Title : PDCA application in bean cultivation in Northern Mexico
Among the five varieties registered in 2010 by the INIFAP network of beans and other grain legumes in Durango is Pinto Bravo, which has been evaluated in different environments to establish its level of tolerance to environmental factors, which reduce productivity and grain quality. Among the factors that reduce bean productivity in the Semi-arid Altiplano, is humidity stress, which is caused by scant and erratic distribution of rain and edaphic conditions, such as sandy, shallow soils, poor in organic matter. and with low moisture retention capacity. (Rosales Serna and Collaborators; 2011).
Climate change is the greatest environmental threat facing humanity, it is the evil of our time and its consequences can be devastating if we do not drastically reduce our dependence on fossil fuels and greenhouse gas emissions. In fact, the impacts of climate change are already perceptible and are evidenced by data such as:
• The global average temperature has already risen 1.1 ° C.
• Damage to crops and food production.
• Extreme meteorological phenomena. (Greenpeace; 2019)
PDCA is a management method that corresponds to the actions necessary to guarantee the solution of a problem. The problem can be good, when it is better than the goal, or bad when it comes to unwanted deviations in a certain pattern. The objective of the PDCA cycle is to guarantee a process of continuous improvement, where the treatment of anomalies is guaranteed, seeking to increase productivity. (Rock Content and collaborators; 2018).
Objective: Apply the PDCA methodology to evaluate the germination efficiency of the various bean plant varieties (Bravo, Centauro and Saltillo), forecasting and eliminating potential risks, with the use of quality tools that allow to identify, measure and try to control the process with the help of statistical analysis using the statistical package MINITAB.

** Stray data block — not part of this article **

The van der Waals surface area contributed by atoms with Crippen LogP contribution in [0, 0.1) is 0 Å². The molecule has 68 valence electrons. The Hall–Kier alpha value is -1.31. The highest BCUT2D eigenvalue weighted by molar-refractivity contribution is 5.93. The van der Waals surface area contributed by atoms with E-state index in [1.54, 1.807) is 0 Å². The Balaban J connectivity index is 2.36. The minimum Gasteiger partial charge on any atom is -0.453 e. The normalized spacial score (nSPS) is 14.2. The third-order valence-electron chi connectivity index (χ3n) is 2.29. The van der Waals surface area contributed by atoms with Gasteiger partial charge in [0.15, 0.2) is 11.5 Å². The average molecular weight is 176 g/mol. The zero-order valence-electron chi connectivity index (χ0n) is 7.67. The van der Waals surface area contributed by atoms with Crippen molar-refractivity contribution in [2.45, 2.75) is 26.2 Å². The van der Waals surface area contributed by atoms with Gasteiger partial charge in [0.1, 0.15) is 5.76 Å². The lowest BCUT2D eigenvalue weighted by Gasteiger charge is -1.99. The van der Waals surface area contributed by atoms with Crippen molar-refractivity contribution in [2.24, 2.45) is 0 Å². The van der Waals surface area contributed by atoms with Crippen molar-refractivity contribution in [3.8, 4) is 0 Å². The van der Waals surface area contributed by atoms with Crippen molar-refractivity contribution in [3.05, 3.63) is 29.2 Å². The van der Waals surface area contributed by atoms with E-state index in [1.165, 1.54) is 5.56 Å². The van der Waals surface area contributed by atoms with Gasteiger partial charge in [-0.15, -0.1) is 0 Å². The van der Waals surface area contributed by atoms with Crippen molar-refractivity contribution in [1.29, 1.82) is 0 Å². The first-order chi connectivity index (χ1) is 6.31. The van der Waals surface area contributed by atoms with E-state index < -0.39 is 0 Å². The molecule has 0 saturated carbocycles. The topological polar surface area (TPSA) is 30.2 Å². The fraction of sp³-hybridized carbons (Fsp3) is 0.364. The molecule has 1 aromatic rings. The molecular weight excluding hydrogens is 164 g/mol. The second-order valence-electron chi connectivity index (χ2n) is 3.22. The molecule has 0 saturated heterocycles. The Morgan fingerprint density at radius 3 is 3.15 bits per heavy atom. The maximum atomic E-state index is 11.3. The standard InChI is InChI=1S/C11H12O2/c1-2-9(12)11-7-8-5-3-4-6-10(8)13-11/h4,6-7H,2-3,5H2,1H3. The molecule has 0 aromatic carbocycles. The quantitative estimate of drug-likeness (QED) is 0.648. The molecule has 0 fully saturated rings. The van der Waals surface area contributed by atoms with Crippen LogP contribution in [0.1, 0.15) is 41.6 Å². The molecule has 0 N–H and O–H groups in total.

Method: The experiment was developed in the period May-September 2020 in the San Antonio de los Bravos experimental field of the Antonio Narro Autonomous Agrarian University in a geographic location of North Latitude: 250 33´ 21 ”, West Longitude: 1030 22´ 36 In the city of Torreón Coahuila Mexico. Three varieties of beans (Phaseolus vulgaris) were used: Pinto Bravo, Pinto Centauro and Pinto Saltillo by means of a random block design with three repetitions each.
Results: The ANOVA method for a single factor was used to compare seed germination, plant height and stem thickness, validating with the Tukey test with a reliability of 95 percent. Obtaining that there is no significant difference in seed germination, plant height and stem thickness, so the null hypothesis is accepted for these variables. In the first stage, the Plan stage, variables such as sowing technique, dates and irrigation technique, quantity and technique of fertilizer use, quantity and technique in the use of insecticides, plant germination, plant size, thickness, and climate, considering pest infection as a risk for the second stage of Making, the quality tool was used to generate solutions to control the process and thus reduce the possibility of potential risks occurring, in the third stage of Check, favorable results are observed that generate a normalized behavior in the variables that allowed to control the process and for the last stage, Acting based on the results, a germination greater than 70% was observed, as well as an increase of up to 30% in the size of the plant, with respect to production, was affected by atypical weather situations.
Conclusions: When using three different sowing dates, a normal trend was observed in the planting, germination and vegetative development process of the plant. With regard to grain production, the development of the crop was affected by the occurrence of atypical climatic phenomena, however the use of the PDCA methodology allows a better control of variables implicit in the establishment and development of the crop. continue with the research work to replicate the project by modifying sowing dates that will serve as a basis for future agricultural cycles which will allow us to anticipate these atypical situations, managing to control the process, without being affected by the climate of the region.